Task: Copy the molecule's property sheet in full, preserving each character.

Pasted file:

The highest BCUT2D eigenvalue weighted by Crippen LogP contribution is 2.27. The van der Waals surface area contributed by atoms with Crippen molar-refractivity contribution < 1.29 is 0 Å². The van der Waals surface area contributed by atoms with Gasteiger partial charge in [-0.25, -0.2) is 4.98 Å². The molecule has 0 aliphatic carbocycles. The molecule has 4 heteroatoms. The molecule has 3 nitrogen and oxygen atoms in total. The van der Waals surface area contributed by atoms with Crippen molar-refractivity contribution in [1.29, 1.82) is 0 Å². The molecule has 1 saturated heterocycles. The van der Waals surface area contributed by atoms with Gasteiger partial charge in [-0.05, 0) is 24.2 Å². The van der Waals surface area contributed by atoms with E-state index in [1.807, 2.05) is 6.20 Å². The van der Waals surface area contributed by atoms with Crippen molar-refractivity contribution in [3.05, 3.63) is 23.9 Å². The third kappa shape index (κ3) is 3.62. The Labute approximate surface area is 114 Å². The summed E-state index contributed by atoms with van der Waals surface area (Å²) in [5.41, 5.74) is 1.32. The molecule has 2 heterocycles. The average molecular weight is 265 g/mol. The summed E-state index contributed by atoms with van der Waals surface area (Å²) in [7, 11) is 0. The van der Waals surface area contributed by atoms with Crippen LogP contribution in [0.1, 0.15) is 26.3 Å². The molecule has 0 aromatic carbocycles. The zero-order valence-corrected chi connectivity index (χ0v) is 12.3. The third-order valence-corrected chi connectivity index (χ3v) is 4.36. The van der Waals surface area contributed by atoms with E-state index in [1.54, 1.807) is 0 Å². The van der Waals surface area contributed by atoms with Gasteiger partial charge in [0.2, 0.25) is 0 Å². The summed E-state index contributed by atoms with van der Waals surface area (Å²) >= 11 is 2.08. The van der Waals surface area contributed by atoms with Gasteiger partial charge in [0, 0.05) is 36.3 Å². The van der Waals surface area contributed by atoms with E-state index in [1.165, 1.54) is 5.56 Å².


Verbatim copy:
The highest BCUT2D eigenvalue weighted by Crippen LogP contribution is 2.27. The van der Waals surface area contributed by atoms with Crippen molar-refractivity contribution < 1.29 is 0 Å². The van der Waals surface area contributed by atoms with Gasteiger partial charge in [-0.25, -0.2) is 4.98 Å². The molecule has 0 aliphatic carbocycles. The molecule has 4 heteroatoms. The molecule has 3 nitrogen and oxygen atoms in total. The van der Waals surface area contributed by atoms with Crippen molar-refractivity contribution in [1.29, 1.82) is 0 Å². The molecule has 1 saturated heterocycles. The van der Waals surface area contributed by atoms with Gasteiger partial charge in [-0.05, 0) is 24.2 Å². The van der Waals surface area contributed by atoms with E-state index in [1.807, 2.05) is 6.20 Å². The van der Waals surface area contributed by atoms with Crippen molar-refractivity contribution in [3.05, 3.63) is 23.9 Å². The third kappa shape index (κ3) is 3.62. The Labute approximate surface area is 114 Å². The summed E-state index contributed by atoms with van der Waals surface area (Å²) in [5.41, 5.74) is 1.32. The molecule has 2 heterocycles. The average molecular weight is 265 g/mol. The summed E-state index contributed by atoms with van der Waals surface area (Å²) in [7, 11) is 0. The van der Waals surface area contributed by atoms with Crippen LogP contribution in [0.1, 0.15) is 26.3 Å². The molecule has 0 aromatic carbocycles. The zero-order valence-corrected chi connectivity index (χ0v) is 12.3. The third-order valence-corrected chi connectivity index (χ3v) is 4.36. The van der Waals surface area contributed by atoms with E-state index in [1.54, 1.807) is 0 Å². The van der Waals surface area contributed by atoms with Gasteiger partial charge in [0.2, 0.25) is 0 Å². The summed E-state index contributed by atoms with van der Waals surface area (Å²) >= 11 is 2.08. The van der Waals surface area contributed by atoms with Gasteiger partial charge in [0, 0.05) is 36.3 Å². The van der Waals surface area contributed by atoms with E-state index in [1.165, 1.54) is 5.56 Å².